After a similar change in regulations regarding flunitrazepam in Germany in 2011, “…Rohypnol tablets disappeared almost overnight from the black market.”
The drug’s manufacturer Roche has ceased supply in Australia (it is available as a “generic” produced by Alphapharm.  As noted above, flunitrazepam has remained a highly preferred drug in France.
“What is better for shift workers/jet lag: temazepam or "Stilnox"?”

Temazepam 20mg, nitrazepam 5mg, and zolpidem 10mg did not differ from placebo on next morning driving tests, while most other benzodiazepines and zopiclone did. See Verster et al 2004 for a review.

And from Dr Geoff Robinson, Wellington NZ:  “I wondered if there was any discussion on benzo maintenance and driving, about which there is much furore in NZ clinics and varying opinion on driving safety.”

Both psychiatric disorders and psychiatric drug treatments produce changes of psychomotor performance which can disturb and/or interfere with the ability to drive safely.
Not only benzodiazepines, but antidepressants (especially tricylics), neuroleptics and antihistamines can affect driving competence. As do the effects of sleep deprivation, and other untreated problems including anxiety disorders, depression and substance dependence.  Opioids appear to be safe after relatively short periods of stabilization.
There is little direct evidence (though some epidemiological evidence) on driver safety with chronic dosing of benzodiazepines (most studies are after one or two doses only). For assessing tolerance over time the problems of getting appropriate research data are enormous. Data on combinations of psychoactive agents, such as chronic opioid/benzodiazepine dosing, are almost entirely lacking.
(Coffee is good, by the way: see Mets et al 2012)
Psychometric tests of driving ability are poor predictors of results in on- the-road driving tests. (Verster and Roth, 2012). One might ask: if psychometric tests fail as a test of driver ability, how can a clinician, even an addiction specialist, be expected to decide?
Given that medications and combinations of medications may adversely affect driving, a public health perspective considers whether the driving related harms of people leaving treatment (for example through threatened notification to authorities), might be greater than the risks of continuing treatment. Medico-legal liability is another issue. Doctors have to find a balance between these. Official guidelines help.  
Adam Winstock gave a very practical talk on this at Concord some years ago.

4. References

Ashton H. Protracted withdrawal syndromes from benzodiazepines. J Subst Abuse Treat. 1991;8(1-2):19-28. Available at <>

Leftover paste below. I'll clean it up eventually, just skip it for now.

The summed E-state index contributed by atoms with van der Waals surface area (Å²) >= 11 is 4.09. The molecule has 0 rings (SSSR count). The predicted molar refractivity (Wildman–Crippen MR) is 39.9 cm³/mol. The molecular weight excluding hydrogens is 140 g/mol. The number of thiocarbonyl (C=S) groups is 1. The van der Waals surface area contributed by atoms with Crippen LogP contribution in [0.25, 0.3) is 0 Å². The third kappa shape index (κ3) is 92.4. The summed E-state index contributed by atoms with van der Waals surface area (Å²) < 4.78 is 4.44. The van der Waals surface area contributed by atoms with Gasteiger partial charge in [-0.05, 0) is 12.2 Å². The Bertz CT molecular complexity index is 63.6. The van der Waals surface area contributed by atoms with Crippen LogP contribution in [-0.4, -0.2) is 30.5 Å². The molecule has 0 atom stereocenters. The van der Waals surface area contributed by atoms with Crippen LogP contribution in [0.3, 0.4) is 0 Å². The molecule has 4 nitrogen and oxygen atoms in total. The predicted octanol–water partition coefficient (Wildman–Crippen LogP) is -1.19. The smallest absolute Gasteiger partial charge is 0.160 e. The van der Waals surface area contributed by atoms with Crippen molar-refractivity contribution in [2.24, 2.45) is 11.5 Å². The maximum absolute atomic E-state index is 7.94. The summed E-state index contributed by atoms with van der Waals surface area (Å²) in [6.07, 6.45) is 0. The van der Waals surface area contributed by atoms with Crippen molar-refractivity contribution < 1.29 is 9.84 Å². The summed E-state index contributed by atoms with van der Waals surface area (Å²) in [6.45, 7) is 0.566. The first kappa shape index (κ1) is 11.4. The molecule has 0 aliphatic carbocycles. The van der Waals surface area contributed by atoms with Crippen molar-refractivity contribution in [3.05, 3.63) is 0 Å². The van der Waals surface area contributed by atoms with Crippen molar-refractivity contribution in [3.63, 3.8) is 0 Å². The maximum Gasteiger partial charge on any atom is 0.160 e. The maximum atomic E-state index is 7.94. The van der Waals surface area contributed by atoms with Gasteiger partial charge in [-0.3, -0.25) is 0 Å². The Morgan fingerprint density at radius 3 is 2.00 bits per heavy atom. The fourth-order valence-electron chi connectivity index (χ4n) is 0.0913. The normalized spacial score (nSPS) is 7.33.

Lader M. Benzodiazepines revisited--will we ever learn? Addiction. 2011 Dec;106(12):2086-109.
Mets MA, Baas D, van Boven I, Olivier B, Verster JC. Effects of coffee on driving performance during prolonged simulated highway driving. Psychopharmacology (Berl). 2012 Feb 8. [Epub ahead of print]
Moylan S, Giorlando F, Nordfjærn T, Berk M. The role of alprazolam for the treatment of panic disorder in Australia. Aust N Z J Psychiatry. 2012 Mar;46(3):212-24. (free full text on Medline)
O'Brien CP. Benzodiazepine use, abuse, and dependence. J Clin Psychiatry. 2005;66 Suppl 2:28-33.
Pradel V, Delga C, Rouby F, Micallef J, Lapeyre-Mestre M. Assessment of abuse potential of benzodiazepines from a prescription database using 'doctor shopping' as an indicator. CNS Drugs. 2010 Jul;24(7):611-20.
Jerrold F. Rosenbaum. Handbook of psychiatric drug therapy. 6th Ed. 2009.
Spiga R, Huang DB, Meisch RA, Grabowski J. Human methadone self-administration: effects of diazepam pretreatment. Exp Clin Psychopharmacol. 2001 Feb;9(1):40-6.
Starcevic, V. Reconsidering benzodiazepines in the treatment of panic disorder. Aust N Z J Psychiatry 2012 46: 271. (free full text on Medline)
Verster JC, Veldhuijzen DS, Volkerts ER. Residual effects of sleep medication on driving ability. Sleep Med Rev. 2004 Aug;8(4):309-25.
Verster JC, Roth T. Predicting psychopharmacological drug effects on actual driving performance (SDLP) from psychometric tests measuring driving-related skills. Psychopharmacology (Berl). 2012 Mar;220(2):293-301. Epub 2011 Sep 16.
Weizman T, Gelkopf M, Melamed Y, Adelson M, Bleich A. Treatment of benzodiazepine dependence in methadone maintenance treatment patients: a comparison of two therapeutic modalities and the role of psychiatric  comorbidity. Aust N Z J Psychiatry. 2003 Aug;37(4):458-63. (free full text on Medline)
(Seminar summary by Richard Hallinan)